If Arlington Can, Why Can’t We?

If Arlington Can, Why Can’t We?

Greater Greater Washington wrote about how Arlington built a temporary bikeway using just tape, paper, and potted plants. You know, if Arlington can do it, why the heck can’t we do it in the Pike District? Let’s see firsthand how bike lanes will transform the Pike District.

On June 11, Arlington closed a block of bustling Wilson Boulevard for what organizers called the Active Streets Festival. There were bike-oriented games and activities, plus a collection of temporary bikeways “built” with tape, paper, and potted plants.

The festival took place during the Air Force Association cycling race, when many Arlington streets were closed anyway. The Active Streets Festival gave Arlingtonians who weren’t racing something bike-related to take part in.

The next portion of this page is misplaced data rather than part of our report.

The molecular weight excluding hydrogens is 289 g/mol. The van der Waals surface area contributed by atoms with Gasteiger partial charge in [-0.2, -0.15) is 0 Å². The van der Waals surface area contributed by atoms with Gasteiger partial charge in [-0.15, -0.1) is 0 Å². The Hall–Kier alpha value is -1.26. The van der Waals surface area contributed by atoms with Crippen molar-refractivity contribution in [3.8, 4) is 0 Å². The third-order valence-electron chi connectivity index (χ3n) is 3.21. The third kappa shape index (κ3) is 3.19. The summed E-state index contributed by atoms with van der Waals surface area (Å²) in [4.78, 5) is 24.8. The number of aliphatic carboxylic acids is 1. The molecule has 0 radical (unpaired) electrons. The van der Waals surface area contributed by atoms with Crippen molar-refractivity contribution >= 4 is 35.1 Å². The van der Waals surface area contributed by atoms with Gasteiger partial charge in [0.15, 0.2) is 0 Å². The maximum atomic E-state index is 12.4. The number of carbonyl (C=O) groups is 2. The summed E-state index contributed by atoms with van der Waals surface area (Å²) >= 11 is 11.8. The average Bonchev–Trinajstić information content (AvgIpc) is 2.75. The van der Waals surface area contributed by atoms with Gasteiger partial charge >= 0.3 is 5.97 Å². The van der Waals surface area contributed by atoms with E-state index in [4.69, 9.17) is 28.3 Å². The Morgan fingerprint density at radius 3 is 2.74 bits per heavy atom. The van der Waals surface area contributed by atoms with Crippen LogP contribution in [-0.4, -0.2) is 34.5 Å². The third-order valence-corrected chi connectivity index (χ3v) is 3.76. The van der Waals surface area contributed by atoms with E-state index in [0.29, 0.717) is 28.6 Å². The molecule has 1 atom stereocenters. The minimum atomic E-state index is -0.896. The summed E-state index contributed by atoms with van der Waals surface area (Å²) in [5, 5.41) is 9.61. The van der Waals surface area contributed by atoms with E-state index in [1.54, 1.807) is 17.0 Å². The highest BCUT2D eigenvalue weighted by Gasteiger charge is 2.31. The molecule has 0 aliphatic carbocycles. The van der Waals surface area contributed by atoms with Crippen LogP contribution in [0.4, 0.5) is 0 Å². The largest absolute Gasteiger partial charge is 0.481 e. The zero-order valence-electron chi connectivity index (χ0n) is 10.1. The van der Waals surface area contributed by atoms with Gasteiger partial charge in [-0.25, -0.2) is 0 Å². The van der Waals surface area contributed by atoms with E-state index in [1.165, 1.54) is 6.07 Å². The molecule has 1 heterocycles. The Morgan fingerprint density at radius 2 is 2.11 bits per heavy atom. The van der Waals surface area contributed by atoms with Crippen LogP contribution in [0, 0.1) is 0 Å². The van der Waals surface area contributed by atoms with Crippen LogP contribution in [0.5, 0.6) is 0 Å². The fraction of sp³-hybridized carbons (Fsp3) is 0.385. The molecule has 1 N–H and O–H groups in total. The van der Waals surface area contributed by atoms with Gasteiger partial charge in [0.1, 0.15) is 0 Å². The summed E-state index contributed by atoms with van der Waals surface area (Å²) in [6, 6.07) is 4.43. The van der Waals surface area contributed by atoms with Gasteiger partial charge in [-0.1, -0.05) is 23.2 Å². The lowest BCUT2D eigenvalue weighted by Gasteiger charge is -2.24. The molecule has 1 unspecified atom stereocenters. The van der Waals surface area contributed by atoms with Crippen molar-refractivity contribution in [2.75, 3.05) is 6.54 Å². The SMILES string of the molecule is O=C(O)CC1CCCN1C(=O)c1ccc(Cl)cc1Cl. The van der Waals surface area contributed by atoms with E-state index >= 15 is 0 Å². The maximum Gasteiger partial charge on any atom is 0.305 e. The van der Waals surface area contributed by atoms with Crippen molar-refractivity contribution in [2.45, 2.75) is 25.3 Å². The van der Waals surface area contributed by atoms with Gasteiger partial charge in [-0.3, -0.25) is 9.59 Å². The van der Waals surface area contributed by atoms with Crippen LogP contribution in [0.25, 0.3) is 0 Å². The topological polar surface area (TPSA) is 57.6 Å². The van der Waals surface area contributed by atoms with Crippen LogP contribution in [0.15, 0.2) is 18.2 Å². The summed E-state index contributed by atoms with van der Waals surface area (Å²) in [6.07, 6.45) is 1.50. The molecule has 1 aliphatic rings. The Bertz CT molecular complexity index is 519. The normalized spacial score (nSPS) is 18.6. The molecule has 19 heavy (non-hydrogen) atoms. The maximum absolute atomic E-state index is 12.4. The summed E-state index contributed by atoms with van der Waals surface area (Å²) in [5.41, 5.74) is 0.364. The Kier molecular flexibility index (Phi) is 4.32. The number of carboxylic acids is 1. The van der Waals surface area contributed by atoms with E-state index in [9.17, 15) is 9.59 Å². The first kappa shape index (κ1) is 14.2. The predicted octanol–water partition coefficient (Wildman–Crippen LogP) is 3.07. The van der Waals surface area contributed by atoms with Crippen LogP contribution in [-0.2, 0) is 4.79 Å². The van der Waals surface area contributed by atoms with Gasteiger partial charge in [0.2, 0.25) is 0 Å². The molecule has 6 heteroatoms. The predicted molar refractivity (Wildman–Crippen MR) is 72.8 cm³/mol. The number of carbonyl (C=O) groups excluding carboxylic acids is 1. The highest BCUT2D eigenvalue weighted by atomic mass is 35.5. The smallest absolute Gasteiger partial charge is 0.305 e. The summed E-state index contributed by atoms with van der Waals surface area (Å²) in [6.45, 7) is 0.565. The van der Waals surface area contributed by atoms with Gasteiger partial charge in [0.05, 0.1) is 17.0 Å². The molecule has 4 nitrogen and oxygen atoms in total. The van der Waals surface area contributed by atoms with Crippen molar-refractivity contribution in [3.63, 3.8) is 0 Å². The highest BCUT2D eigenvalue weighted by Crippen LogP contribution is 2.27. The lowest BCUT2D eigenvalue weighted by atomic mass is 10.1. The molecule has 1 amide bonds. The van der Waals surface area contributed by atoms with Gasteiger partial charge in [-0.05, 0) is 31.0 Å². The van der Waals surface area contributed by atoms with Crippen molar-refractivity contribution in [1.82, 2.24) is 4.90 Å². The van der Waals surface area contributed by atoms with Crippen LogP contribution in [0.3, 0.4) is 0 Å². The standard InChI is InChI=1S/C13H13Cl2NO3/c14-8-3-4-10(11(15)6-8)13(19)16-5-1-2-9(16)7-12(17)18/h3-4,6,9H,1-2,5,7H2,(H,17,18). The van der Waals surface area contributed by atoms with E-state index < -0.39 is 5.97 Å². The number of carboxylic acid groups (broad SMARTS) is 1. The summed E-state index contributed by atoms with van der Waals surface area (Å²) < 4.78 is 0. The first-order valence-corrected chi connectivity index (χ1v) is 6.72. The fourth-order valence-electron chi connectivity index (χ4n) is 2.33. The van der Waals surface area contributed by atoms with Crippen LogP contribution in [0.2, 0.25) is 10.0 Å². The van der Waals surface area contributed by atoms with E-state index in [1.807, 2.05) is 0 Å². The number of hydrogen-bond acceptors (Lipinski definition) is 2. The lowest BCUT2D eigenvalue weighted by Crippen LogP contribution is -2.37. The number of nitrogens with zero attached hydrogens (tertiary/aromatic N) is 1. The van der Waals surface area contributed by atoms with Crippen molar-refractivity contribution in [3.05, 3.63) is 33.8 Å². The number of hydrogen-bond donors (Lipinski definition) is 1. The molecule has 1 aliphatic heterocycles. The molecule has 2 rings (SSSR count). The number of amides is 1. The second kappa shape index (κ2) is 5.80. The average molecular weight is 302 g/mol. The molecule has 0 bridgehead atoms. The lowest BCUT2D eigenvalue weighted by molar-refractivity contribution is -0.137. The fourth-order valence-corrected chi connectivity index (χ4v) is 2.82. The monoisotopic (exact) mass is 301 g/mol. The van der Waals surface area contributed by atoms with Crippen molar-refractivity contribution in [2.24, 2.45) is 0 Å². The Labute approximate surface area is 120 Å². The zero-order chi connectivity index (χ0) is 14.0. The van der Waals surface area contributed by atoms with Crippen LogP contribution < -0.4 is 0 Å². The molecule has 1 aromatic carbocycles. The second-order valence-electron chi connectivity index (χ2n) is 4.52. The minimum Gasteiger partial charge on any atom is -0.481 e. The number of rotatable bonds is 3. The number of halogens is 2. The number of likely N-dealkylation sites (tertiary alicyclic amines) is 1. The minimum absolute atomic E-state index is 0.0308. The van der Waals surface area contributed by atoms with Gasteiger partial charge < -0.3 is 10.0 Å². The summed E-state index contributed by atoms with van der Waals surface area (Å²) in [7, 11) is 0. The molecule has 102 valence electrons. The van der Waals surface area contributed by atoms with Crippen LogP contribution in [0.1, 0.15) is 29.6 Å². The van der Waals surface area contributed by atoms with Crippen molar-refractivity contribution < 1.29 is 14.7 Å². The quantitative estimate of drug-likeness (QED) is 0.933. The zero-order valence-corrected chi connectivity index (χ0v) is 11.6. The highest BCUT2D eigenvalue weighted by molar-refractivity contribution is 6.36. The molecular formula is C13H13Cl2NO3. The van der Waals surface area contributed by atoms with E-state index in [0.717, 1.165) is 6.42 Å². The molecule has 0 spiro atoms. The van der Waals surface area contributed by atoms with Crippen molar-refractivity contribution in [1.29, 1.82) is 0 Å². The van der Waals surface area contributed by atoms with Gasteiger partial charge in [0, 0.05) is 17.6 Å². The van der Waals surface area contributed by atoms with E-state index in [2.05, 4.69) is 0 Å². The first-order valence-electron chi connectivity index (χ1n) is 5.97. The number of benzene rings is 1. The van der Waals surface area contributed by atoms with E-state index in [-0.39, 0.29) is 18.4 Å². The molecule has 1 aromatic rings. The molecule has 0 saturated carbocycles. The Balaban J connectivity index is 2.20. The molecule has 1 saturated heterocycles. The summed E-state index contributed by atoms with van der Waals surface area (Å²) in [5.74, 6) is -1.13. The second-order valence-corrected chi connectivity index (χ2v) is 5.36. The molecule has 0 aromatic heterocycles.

Planners “built” a series of temporary bike lanes, all on the block of Wilson Boulevard between Washington Boulevard and 10th Street North.

On one section, a row of potted plants formed the barrier for a protected bike lane. On another, a row of parked cars did the same. Elsewhere, washable homemade green “paint” and a thick roll of tape formed a green bike lane, a buffered bike lane, and sharrows.

By using easy-to-set-up and easy-to-take-down temporary materials, Arlington planners tangibly showed residents what Wilson Boulevard might look like if its street space were allocated differently. There’s no proposal to change Wilson permanently, but the example can be instructive for future projects on other streets.

Tangible benefits aside, the whole thing was a heck of a lot of fun.

Pop-up protected bikeway. Photo by BikeArlington.

Pop-up green lane and buffered bike lane. Photo by BikeArlington.

A BikeArlington worker lays down strips of tape to create the buffered bike lane. Photo by BikeArlington.

Wilson Boulevard with its pop-up bike lanes in place. Photo by BikeArlington.

Amy Ginsburg


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